The COVID-19 pandemic has affected all of us in one way or another, but not all of its effects are physical. The pandemic is also taking a psychological toll.
As this latest wave of COVID-19 sweeps across Texas sand the Coastal Bend, many find themselves growing more and more anxious as the pandemic continues.
Jessica Sustaita is one of many worried about how COVID-19 will affect their lives.
“It’s very scary, I’m worried about returning back to work and my kids going back to school and my husband having to go to work, and my family members that have to go out,” said Sustaita.
Mental health professionals say there are more like Sustaita every day.
“Our counseling and training clinic on campus is providing telehealth services, and we’re seeing that in our clients,” said Texas A&M Corpus Christi Psychology Professor Dr. Michelle Hollenbaugh. “A lot of our clients are experiencing higher anxiety.”
According to Hollenbaugh, people who have grown used to staying at home can now find crowds stressful.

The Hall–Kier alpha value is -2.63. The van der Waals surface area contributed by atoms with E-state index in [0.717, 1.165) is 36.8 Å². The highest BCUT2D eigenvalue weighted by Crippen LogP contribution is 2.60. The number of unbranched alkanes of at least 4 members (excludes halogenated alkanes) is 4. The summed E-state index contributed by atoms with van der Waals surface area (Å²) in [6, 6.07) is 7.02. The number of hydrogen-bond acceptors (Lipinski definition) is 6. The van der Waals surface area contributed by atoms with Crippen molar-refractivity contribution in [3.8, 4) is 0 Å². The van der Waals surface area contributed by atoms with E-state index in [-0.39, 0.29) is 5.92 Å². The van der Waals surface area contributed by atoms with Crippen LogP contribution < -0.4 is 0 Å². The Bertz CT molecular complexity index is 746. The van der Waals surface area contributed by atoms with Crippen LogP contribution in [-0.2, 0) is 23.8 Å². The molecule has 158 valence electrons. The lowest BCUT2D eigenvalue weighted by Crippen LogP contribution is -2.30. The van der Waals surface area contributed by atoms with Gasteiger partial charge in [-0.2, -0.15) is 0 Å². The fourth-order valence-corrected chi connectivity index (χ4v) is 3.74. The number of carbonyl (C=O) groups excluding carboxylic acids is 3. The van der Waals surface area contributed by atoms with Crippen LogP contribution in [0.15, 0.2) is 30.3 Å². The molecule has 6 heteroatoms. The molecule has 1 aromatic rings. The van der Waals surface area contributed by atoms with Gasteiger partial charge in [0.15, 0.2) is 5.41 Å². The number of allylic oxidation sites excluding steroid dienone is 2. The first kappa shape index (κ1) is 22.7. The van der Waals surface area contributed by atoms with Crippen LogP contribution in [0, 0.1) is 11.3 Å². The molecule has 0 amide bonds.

“What happens when I go somewhere and there are more people than I was expecting? What happens when I go somewhere and someone isn’t wearing a mask? That kind of stuff, planning for potential, can really decrease anxiety,” said Hollenbaugh.
Early on in the pandemic, Coastal Bend case numbers were low, which led to people relaxing their level of precaution, especially as the state started reopening. But since Memorial Day, local cases have soared.
“Me and my wife drove by the beach, what I saw: no mask, no 6 feet,” said Rick James. “I told my wife, 'You watch, in two weeks it’s going to go supreme up.' That’s exactly what happened.”
As the case numbers mount, the virus has started to hit close to home for many people.
“Now, most people know someone (who has had COVID-19), some people know someone who has died,” said Hollenbaugh. “That can be really scary, and that does really hit home.”
Hollenbaugh believes people with COVID-19 related stress especially need to find a way to relax.
“It’s really important for everybody right now to think about what they can do to take care of themselves, engage in activities that they enjoy and really keep in mind that they’re gaping through a traumatic experience,” she said.
Hollenbaugh said, in addition to finding safe activities, people should also limit their amount of news coverage of the virus if they’re feeling anxious.
The Texas A&M Corpus Christi Counseling and Training Clinic offers free remote counseling to everyone. Anyone who is interested can call (361) 825-3988 and leave a voicemail, and someone will call them back ASAP to set up an intake appointment.